Necropolis: A Diabolical Dungeon Delve (Video Game)
Developed by Harebrained Schemes
Available on PC, Coming soon to Xbox One and PS4
Suitable for ages 13+
I know there’s a recent trend here on Dread Central to do hyperbolic reviews, but I’m not exaggerating when I say that Necropolis: A Diabolical Dungeon Delve is the most disappointing game I’ve played since Resident Evil 6. I’ve certainly played worse games since, but none that I was actually excited for. “Oh Ted, it’s your fault for getting your hopes up! The developers did the best they could, it’s not their fault if they didn’t live up to your false expectations!” Normally I’d agree, but there’s something insidious about the design of Necropolis.
I had heard of Necropolis some time ago, but didn’t get a chance to actually play any of it until E3 2016. It was a timed demo, booting you out of the game and into a sudden death arena after ten minutes of play. And oh, what a ten minutes that was! There was humor, tense action, hidden information, unique and varied enemies… everything I want from a Dark Souls game! It’s not a stretch to compare the two, since this blocking, dodging, hacking, looting, procedurally generated roguelike doesn’t exactly hide its influences. And this game has being cute and clever to boot. What could go wrong?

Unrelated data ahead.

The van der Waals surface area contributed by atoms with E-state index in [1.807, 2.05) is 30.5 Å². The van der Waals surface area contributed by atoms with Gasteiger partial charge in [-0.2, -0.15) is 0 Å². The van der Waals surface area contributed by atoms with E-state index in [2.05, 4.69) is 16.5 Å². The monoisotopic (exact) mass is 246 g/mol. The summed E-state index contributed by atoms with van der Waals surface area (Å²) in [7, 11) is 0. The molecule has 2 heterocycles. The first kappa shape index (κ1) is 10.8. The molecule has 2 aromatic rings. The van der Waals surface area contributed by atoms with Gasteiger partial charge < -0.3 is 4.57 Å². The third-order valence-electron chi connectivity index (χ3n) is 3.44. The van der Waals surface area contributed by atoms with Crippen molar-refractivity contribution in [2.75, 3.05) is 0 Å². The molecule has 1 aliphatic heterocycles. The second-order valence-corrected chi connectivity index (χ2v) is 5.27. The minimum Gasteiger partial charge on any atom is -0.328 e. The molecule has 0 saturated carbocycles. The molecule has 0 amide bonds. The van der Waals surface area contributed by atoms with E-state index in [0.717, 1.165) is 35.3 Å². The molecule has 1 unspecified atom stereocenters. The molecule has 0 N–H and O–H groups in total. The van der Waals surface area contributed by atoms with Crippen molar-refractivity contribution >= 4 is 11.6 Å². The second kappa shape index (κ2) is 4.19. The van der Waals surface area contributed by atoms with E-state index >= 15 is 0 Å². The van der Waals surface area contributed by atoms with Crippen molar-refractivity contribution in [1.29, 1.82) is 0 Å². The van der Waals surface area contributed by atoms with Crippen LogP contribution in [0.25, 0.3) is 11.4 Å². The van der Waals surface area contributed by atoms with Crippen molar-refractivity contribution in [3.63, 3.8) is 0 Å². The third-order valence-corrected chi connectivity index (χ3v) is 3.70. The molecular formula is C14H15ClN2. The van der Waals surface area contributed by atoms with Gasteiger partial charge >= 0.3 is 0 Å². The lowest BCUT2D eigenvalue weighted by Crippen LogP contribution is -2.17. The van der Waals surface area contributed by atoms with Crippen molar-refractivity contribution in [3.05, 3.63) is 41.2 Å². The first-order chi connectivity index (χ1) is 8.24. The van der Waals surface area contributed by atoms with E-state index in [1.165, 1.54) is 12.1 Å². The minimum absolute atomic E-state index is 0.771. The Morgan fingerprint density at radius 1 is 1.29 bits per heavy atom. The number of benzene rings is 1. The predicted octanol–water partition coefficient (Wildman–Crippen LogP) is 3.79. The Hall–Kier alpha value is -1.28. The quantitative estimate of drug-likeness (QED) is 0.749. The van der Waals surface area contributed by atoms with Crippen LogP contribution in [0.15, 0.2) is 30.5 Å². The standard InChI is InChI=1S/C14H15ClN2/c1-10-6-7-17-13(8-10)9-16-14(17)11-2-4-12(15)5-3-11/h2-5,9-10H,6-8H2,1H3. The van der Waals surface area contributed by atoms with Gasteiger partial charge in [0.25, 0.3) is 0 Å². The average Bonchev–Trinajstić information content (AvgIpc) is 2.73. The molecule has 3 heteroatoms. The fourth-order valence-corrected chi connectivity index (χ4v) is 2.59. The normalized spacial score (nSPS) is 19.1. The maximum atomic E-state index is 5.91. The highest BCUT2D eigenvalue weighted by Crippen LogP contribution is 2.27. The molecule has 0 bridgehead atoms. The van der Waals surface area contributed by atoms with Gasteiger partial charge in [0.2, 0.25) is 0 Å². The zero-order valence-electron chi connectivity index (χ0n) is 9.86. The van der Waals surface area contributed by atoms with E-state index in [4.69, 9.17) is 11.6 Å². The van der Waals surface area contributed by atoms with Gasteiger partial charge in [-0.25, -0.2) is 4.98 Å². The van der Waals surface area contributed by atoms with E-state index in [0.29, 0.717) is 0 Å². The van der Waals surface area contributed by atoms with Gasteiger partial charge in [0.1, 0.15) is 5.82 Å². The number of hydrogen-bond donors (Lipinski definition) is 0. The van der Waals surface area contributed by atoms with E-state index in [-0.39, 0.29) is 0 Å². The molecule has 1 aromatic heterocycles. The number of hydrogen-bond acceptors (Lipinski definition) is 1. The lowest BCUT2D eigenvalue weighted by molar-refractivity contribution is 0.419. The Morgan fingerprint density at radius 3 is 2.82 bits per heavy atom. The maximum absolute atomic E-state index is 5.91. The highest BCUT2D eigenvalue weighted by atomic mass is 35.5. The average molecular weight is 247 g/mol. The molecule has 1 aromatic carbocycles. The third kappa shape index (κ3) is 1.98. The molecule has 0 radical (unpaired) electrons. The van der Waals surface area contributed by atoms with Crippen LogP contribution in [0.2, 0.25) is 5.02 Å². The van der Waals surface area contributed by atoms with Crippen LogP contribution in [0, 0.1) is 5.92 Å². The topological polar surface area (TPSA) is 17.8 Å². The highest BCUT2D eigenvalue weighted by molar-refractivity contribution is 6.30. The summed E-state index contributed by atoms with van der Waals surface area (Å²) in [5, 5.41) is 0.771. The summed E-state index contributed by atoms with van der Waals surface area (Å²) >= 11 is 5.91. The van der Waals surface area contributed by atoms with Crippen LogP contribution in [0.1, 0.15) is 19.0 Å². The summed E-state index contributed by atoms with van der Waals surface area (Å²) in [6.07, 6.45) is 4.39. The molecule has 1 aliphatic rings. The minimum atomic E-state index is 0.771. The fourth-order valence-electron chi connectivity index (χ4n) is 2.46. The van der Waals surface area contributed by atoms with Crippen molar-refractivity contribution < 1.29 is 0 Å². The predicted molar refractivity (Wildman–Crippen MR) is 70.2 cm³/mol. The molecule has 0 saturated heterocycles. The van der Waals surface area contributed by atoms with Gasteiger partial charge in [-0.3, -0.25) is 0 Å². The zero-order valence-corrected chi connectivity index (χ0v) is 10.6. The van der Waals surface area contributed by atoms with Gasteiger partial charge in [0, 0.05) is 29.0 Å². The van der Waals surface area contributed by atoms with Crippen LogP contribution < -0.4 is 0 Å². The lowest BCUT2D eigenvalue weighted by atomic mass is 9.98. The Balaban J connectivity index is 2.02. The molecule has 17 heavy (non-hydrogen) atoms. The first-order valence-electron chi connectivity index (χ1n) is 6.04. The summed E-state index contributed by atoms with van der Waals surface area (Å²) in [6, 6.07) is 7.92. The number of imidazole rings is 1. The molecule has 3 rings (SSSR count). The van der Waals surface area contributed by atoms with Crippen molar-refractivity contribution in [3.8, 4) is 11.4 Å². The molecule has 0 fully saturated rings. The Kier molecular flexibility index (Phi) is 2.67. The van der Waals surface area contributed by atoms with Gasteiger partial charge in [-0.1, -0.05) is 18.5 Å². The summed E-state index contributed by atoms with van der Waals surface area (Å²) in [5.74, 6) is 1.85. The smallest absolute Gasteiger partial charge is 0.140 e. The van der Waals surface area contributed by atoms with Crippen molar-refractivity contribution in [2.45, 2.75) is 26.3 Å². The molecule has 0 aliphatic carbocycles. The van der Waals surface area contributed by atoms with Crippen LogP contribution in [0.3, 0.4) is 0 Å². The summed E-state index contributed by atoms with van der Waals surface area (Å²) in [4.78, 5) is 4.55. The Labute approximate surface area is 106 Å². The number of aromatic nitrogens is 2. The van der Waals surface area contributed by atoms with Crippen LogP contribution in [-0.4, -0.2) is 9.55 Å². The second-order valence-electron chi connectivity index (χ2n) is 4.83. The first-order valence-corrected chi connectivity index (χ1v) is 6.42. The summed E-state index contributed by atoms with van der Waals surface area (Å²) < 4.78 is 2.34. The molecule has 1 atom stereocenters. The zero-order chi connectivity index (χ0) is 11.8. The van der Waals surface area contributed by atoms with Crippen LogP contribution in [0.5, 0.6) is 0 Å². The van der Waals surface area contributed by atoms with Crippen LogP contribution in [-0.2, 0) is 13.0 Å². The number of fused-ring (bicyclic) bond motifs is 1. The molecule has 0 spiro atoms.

For the first few hours, nothing did. It’s an ironman style game, so you start, die, start over, die, start over, die, and then get the hang of it. As you get better and explore deeper floors, you find harder enemies and with them better loot. It’s a tried and true formula that I am certainly not suggesting anyone change. I just want it actually work.